What you do makes a difference, and you have to decide what kind of difference you want to make. - Jane Goodall
The most commonly diagnosed cancer in women.
Breast cancer, more than skin or lung cancer, is the most commonly diagnosed cancer among women.
It’s also the second leading cause of cancer death in women.
Sobering facts. But the more you know, the more you can be prepared.
Cancer found my family when I was still a teenager – my grandmother was diagnosed and quickly had a double mastectomy. As the second marriage for my grandfather later in life, she isn’t related to me by blood, which helps everyone take a deep breath when genetics might not be as big of a factor. But that doesn’t mean the cancer won’t touch my family in other ways as the years go on.
More than 250,000 women in the U.S. are diagnosed with breast cancer each year. About 40,000 of those will die. Men can be affected, too, with about 2,500 receiving a breast cancer diagnosis and about 450 passing away from it every year.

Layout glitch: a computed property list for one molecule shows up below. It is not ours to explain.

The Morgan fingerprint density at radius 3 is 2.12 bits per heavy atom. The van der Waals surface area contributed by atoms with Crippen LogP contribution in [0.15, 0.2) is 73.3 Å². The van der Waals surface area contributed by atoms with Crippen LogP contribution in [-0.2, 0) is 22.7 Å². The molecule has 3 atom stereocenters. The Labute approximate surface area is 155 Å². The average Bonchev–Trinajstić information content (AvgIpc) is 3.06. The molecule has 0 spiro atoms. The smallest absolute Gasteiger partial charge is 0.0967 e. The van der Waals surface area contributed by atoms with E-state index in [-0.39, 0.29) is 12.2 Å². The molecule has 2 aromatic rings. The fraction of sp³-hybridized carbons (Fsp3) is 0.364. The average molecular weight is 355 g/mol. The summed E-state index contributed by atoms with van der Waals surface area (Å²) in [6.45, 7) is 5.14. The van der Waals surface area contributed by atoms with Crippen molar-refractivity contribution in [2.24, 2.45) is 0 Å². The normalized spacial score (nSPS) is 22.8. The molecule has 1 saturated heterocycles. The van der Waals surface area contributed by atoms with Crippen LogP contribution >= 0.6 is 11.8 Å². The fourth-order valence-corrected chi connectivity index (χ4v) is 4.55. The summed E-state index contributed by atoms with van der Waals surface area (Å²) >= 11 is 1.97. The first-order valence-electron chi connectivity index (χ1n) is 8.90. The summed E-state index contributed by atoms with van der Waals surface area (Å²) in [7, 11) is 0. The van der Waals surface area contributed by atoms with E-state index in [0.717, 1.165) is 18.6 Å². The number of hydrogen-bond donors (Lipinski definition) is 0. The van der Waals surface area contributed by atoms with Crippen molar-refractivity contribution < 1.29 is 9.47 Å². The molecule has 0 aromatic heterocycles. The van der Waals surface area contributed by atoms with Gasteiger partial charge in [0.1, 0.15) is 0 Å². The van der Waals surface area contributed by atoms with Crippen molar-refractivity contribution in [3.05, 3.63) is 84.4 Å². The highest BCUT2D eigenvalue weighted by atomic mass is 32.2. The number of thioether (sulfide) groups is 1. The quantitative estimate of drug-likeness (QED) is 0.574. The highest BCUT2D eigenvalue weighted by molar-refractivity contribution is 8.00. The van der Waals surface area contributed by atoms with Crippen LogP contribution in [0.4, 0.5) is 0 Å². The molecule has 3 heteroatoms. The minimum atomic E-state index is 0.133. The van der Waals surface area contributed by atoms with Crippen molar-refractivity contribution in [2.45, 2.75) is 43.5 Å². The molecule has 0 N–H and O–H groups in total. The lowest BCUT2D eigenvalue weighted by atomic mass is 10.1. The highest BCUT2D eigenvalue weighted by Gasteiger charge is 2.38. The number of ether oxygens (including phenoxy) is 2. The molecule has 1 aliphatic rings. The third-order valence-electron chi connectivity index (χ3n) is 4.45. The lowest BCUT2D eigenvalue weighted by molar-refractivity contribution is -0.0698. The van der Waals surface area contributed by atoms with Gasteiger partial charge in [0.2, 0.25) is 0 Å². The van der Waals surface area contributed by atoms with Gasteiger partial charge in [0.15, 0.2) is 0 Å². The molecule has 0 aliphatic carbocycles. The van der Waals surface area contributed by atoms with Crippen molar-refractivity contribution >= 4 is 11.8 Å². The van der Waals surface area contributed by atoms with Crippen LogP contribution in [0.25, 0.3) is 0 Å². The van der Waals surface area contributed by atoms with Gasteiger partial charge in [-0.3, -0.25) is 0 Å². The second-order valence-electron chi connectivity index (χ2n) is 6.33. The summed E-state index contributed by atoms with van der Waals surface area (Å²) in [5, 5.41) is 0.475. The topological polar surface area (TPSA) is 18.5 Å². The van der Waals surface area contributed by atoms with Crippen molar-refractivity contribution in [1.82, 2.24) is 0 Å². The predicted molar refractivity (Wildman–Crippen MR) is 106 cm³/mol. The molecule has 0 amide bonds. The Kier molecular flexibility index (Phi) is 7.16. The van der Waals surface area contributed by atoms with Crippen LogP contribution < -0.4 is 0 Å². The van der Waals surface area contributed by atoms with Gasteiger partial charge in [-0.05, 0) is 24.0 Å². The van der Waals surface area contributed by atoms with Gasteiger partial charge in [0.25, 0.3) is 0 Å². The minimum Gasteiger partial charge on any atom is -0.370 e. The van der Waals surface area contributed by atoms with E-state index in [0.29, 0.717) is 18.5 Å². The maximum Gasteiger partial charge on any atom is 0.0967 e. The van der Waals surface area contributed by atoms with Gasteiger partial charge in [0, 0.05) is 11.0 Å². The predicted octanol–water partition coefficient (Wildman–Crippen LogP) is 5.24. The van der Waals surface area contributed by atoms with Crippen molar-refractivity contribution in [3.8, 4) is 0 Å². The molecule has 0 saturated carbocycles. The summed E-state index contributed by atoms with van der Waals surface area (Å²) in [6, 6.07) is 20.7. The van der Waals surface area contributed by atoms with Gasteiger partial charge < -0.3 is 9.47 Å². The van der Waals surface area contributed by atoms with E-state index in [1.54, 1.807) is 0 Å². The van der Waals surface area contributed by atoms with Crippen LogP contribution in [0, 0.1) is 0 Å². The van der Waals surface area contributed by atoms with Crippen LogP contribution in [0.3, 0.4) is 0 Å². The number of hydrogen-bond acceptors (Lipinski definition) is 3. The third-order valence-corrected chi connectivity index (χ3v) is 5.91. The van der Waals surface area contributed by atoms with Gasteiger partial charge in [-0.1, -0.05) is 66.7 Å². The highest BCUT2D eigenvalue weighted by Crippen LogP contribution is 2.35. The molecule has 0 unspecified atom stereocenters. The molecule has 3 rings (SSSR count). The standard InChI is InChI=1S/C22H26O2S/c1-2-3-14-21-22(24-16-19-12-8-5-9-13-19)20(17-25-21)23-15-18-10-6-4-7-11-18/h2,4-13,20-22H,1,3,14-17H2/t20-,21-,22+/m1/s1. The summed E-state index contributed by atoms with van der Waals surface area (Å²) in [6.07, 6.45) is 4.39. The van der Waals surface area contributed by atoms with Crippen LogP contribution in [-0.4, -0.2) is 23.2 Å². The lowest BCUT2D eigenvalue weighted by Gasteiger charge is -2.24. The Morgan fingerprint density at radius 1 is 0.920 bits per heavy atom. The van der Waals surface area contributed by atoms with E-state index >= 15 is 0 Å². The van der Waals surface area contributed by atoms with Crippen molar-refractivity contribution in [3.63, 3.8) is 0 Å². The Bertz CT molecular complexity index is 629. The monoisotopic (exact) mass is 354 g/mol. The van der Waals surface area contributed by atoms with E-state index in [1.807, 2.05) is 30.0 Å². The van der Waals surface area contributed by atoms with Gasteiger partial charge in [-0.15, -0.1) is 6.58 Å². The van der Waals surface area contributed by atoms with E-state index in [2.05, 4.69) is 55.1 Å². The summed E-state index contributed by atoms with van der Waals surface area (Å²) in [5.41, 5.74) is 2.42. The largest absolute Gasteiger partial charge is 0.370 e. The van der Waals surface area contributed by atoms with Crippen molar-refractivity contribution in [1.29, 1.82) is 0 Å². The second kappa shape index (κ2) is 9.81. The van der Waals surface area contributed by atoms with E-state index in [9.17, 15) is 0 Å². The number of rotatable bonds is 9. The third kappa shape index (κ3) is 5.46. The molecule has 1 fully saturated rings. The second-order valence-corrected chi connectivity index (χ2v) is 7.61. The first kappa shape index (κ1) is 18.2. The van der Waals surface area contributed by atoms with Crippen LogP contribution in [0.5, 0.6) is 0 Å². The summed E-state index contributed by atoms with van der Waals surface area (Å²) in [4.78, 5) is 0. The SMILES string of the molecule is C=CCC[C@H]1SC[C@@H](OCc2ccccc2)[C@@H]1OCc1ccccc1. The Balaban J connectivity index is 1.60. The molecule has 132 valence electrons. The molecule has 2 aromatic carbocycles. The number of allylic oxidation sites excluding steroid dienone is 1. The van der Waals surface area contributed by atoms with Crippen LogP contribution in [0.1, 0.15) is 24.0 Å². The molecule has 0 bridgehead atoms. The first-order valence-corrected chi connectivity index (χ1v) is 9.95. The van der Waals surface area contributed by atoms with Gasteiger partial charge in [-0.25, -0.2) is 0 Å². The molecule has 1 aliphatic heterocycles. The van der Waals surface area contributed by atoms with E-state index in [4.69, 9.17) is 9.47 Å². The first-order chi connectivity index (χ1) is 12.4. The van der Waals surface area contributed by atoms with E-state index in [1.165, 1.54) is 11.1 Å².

There is good news, though. More than 3 million survivors of breast cancer are alive and well in the U.S. today. Women over 50 are less likely to be diagnosed than ever before, possibly because of a reduction in prescription hormone therapies. Death from breast cancer has been on the decline for nearly 30 years.
Decreased deaths from breast cancer is due to three reasons: early detection, raised awareness, and treatment improvements.
How can you keep this disease at bay? For yourself, making sure you’re getting your annual breast exam and completing self-exams at home. For your friends and family, encouraging them to do the same. And for the world, check out the many options from the National Breast Cancer Foundation’s website: http://www.nationalbreastcancer.org/breast-cancer-support
Schedule a visit today with the button below. We look forward to hearing from you!
Dr. Julie Drolet
P.S. Help save the ta tas – yours and the worlds! We have flexible hours and easy scheduling to make sure your ladies are safe.